In America, Perry Ellis is bigger than ever since he died in 1986. Calvin Klein and Donna Karan carry on with their designers retired but still on the scene. There’s something vaguely creepy or zombielike about designer brands where the namesake still lives, or is at least fresh in our memory.
We didn’t know Chanel, Dior, Givenchy, Lanvin or Schiaparelli, so we can’t really compare. But I remember the sadness of Halston, living on in the shadow of his name, which he had sold to the downscale retailer JC Penney. It’s a bit like the TV commercials we see today starring digitally resuscitated stars. That practice was invented in 1991, when Coke spots featured Humphrey Bogart, Louis Armstrong, Cary Grant and Groucho. We’ve had James Dean for Lee Jeans, Sid Vicious for Dr Martens, John Wayne for Coors beer, Fred Astaire dancing with a Dirt Devil vacuum cleaner and a nauseating Galaxy chocolate spot violating the memory of Audrey Hepburn.
This legion of celebrity ghosts, endorsing they know not what, surely shows it’s time to enact laws to deal with the incorporation of human personality. America has become the land of the brand and the home of the corporation, especially since the Supreme Court decided, in the Citizens United case, that corporations may participate in political funding because, as legal persons, they have freedom of speech, and speech… well, in the US of A, money talks.
A database corporation called Sap Hana barrages us with a commercial about its breakthrough spirituality, an ominously grand British voice accompanied by an antsy orchestral track from the film Tron declaiming: “Can a business have a mind, a subconscious, a knack for predicting the future, reflexes faster than the speed of thought? Can a business be alive?” This leads to other weighty questions. Can a corporation steal a soul? Can a corporation rewrite history? Can a corporation make all of its employees think alike?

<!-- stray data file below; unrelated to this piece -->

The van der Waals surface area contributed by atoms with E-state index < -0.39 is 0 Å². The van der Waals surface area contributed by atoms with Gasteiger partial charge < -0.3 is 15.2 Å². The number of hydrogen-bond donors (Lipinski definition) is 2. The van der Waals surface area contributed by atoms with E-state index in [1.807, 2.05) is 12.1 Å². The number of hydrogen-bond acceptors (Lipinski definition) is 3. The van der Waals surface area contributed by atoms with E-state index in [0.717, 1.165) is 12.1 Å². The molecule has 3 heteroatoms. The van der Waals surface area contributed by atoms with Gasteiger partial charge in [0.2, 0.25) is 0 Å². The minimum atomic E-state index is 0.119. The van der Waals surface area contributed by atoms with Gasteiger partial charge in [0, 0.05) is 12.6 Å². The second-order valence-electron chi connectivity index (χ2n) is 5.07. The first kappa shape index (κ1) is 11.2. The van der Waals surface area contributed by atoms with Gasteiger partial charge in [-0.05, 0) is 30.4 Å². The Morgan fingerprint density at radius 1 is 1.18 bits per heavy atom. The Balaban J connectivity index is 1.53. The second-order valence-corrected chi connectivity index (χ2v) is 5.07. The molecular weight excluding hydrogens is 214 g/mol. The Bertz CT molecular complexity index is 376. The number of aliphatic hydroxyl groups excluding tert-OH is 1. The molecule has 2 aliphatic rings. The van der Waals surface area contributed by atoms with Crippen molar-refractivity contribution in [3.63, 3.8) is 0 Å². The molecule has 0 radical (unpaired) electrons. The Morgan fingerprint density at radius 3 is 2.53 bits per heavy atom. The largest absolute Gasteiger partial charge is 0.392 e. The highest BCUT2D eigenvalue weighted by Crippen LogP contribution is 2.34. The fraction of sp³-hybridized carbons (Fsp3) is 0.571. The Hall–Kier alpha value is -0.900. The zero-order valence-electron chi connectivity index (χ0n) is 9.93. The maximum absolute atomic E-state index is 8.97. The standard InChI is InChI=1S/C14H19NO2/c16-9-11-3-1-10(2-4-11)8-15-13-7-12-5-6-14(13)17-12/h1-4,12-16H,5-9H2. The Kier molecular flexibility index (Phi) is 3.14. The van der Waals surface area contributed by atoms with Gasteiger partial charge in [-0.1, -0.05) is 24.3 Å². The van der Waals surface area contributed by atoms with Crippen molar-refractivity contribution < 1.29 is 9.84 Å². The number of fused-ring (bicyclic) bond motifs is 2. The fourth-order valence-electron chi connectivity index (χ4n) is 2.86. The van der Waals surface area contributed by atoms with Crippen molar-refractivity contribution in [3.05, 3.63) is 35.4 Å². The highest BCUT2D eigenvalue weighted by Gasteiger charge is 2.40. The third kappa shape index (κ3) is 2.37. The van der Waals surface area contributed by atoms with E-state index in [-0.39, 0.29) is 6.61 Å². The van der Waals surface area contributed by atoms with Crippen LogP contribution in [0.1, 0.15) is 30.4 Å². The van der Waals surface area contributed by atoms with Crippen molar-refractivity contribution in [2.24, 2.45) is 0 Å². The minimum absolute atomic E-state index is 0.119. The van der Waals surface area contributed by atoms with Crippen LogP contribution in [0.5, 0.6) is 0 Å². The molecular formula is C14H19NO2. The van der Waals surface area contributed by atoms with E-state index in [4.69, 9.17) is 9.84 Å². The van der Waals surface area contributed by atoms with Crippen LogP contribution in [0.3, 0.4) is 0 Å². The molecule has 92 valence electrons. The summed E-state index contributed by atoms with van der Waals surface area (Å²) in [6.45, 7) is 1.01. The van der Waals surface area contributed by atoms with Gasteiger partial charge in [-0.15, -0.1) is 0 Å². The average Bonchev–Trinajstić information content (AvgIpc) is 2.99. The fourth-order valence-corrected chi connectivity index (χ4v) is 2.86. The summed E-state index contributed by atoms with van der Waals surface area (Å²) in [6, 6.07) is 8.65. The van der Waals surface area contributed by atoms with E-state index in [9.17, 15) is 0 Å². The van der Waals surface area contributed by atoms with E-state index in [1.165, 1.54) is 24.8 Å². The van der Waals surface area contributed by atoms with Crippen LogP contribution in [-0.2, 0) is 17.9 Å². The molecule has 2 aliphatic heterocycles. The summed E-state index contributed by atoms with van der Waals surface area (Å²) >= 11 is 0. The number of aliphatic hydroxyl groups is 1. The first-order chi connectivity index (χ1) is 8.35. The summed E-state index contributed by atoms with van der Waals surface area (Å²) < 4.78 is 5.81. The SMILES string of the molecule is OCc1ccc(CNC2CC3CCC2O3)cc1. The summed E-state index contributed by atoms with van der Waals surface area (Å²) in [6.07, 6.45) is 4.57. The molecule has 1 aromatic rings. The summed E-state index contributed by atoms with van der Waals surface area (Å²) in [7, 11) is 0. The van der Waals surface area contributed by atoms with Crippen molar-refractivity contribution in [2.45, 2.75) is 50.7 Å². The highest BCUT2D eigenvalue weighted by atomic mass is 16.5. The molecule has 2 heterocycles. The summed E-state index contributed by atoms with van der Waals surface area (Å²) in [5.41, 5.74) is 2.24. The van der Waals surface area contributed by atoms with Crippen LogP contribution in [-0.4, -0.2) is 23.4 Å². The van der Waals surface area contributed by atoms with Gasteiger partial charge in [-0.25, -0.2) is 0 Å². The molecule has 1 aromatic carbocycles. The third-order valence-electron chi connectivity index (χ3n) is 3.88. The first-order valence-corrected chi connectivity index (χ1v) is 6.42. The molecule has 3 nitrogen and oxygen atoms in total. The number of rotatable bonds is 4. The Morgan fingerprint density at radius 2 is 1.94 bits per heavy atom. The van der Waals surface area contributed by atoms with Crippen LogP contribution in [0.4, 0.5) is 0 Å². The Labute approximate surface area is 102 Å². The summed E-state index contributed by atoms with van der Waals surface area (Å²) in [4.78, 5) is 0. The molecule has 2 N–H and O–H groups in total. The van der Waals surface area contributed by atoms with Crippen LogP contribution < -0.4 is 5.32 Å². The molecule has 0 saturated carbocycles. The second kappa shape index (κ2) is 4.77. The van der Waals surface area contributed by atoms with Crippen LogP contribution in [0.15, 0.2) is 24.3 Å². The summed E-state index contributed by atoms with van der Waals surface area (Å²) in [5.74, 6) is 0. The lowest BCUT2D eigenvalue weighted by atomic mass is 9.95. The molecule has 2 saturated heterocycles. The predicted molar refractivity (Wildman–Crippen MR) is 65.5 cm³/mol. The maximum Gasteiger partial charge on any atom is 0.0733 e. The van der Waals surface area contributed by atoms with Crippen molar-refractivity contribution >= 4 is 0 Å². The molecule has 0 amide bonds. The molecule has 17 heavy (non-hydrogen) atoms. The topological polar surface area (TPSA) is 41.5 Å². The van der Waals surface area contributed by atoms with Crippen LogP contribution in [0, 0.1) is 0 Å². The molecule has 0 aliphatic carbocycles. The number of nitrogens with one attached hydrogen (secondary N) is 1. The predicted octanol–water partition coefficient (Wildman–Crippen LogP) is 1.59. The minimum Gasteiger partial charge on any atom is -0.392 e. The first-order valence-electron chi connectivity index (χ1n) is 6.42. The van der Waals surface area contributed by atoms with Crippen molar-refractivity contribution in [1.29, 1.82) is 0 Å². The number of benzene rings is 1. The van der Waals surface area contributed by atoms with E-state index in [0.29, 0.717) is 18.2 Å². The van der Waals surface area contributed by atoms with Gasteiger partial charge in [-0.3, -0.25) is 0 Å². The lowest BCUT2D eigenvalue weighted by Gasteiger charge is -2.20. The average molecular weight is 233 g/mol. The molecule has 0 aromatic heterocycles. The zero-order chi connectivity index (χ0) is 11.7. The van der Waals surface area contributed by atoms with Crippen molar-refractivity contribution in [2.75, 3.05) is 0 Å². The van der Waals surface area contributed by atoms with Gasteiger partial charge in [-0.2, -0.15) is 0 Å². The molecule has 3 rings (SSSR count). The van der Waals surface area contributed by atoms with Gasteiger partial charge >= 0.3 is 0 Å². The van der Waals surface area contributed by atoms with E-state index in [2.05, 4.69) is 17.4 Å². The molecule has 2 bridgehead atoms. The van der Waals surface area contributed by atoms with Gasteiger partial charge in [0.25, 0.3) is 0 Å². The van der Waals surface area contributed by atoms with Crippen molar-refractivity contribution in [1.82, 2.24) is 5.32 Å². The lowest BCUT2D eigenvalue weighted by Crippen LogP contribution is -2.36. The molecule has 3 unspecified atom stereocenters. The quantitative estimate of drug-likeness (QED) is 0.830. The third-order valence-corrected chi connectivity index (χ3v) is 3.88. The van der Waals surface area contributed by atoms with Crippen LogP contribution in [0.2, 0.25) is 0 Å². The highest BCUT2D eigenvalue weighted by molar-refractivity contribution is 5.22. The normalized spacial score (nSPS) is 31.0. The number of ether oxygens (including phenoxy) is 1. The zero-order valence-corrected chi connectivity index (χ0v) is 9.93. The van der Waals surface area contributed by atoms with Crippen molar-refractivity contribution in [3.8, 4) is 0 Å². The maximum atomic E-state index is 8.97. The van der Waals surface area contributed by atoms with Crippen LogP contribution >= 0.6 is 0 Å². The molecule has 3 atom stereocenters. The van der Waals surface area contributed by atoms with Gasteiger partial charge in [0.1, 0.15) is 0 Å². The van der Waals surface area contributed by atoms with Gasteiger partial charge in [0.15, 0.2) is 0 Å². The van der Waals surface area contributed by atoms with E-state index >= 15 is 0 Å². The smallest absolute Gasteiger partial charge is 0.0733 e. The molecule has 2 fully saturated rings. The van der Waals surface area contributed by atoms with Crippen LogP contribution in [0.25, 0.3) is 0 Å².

Perhaps the big fashion brands need to take it a step further. Why not reanimate their namesakes? Audrey Tautou as Coco Chanel, Pierre Niney as Yves Saint Laurent. Semi-fictionally portraying the legendary designers gives their heirs the opportunity to tell the founders’ romantic stories, meanwhile cleaning up any unsavoury or overly complex or controversial aspects of their personality or their history.
We could even take it a bit further. Why not have the current designer of a heritage brand take on the identity of the founder? Marc Jacobs could have grown his moustache and put on a few pounds to play Louis Vuitton. Alber Elbaz would not have made a good Jeanne Lanvin, but he could easily be styled into a reasonable facsimile of Christian Dior. A system of designer identity transformation might help the perpetual shifting of personnel at the great couture houses, where heads have been rolling like bowling balls lately, and it might also provide incentive for young designers to actually design as themselves, like Stella McCartney or Proenza Schouler. Do you really have to be dead to be immortal? You don’t have to be discarnate to incorporate. You just need a genius and a genius lawyer.
– Glenn O’Brien Inc
Taken from Issue 57 of 10 Magazine, TRUE RANDOM AUTHENTIC, on newsstands now…
Illustration by Stephen Doherty